Knowledge of Health Care Workers in a Nigerian Tertiary Health Facility on Post-Exposure Prophylaxis for HIV Infection
Percutaneous transmission of HIV is a significant occupational risk among health workers. Post-exposure prophylaxis (PEP) for HIV is an intervention that is recommended for people at risk of accidental exposure to HIV. The objective of this study was to determine the knowledge of health care workers in OOUTH, Sagamu on PEP therapy for HIV. A cross-sectional survey of clinical health workers was carried out between March and April, 2012. Purposive sampling method was used. The research tools were questionnaire, case records and laboratory records. The 100 respondents were made up of doctors (19%), nurses (55%), laboratory scientists (5%), cleaners (9%) and others (12%). Eighty-seven percent were aware of PEP. Most of the respondents knew the purpose of PEP (86.2%); 79.3% knew that PEP is best commenced within 24 hours of exposure to HIV and 86.3% knew that only anti-retroviral drugs are used for PEP. Most (91.9%) of the respondents belived in the efficacy of PEP but only 54% would recommend it. Only 21% of the respondents have had exposure to HIV-infected body fluids and 95% of these were exposed to blood. All the respondents with exposure to HIV tested negative to HIV after PEP. The awareness of health workers in OOUTH concerning PEP was high but in-depth knowledge needs to be further enhanced through frequent in-service trainings. It is recommended that further action should be taken about counselling and education of health workers on prevention of exposure to HIV as well as improved utilization of PEP.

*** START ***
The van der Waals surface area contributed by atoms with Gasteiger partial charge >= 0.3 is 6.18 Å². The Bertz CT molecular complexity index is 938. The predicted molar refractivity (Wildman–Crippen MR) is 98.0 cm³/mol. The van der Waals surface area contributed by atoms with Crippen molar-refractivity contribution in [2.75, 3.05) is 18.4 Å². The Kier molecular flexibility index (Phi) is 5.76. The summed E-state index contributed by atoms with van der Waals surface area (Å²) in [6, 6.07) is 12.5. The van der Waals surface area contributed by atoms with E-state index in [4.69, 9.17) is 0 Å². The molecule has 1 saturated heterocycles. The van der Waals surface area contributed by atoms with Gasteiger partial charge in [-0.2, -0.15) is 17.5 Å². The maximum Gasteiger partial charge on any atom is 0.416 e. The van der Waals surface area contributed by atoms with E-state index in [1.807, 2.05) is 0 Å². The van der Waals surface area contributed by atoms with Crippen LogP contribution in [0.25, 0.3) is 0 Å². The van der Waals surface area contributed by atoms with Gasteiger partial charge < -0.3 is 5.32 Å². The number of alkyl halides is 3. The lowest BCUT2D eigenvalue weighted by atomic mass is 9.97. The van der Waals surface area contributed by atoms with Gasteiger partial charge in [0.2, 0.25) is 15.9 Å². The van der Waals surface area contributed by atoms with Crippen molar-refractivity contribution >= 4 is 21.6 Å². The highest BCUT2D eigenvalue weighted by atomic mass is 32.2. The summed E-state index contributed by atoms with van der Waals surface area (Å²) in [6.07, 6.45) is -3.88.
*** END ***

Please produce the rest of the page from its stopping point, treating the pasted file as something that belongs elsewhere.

Keywords: Antiretroviral therapy, health workforce, universal precautions, post-exposure prophylaxis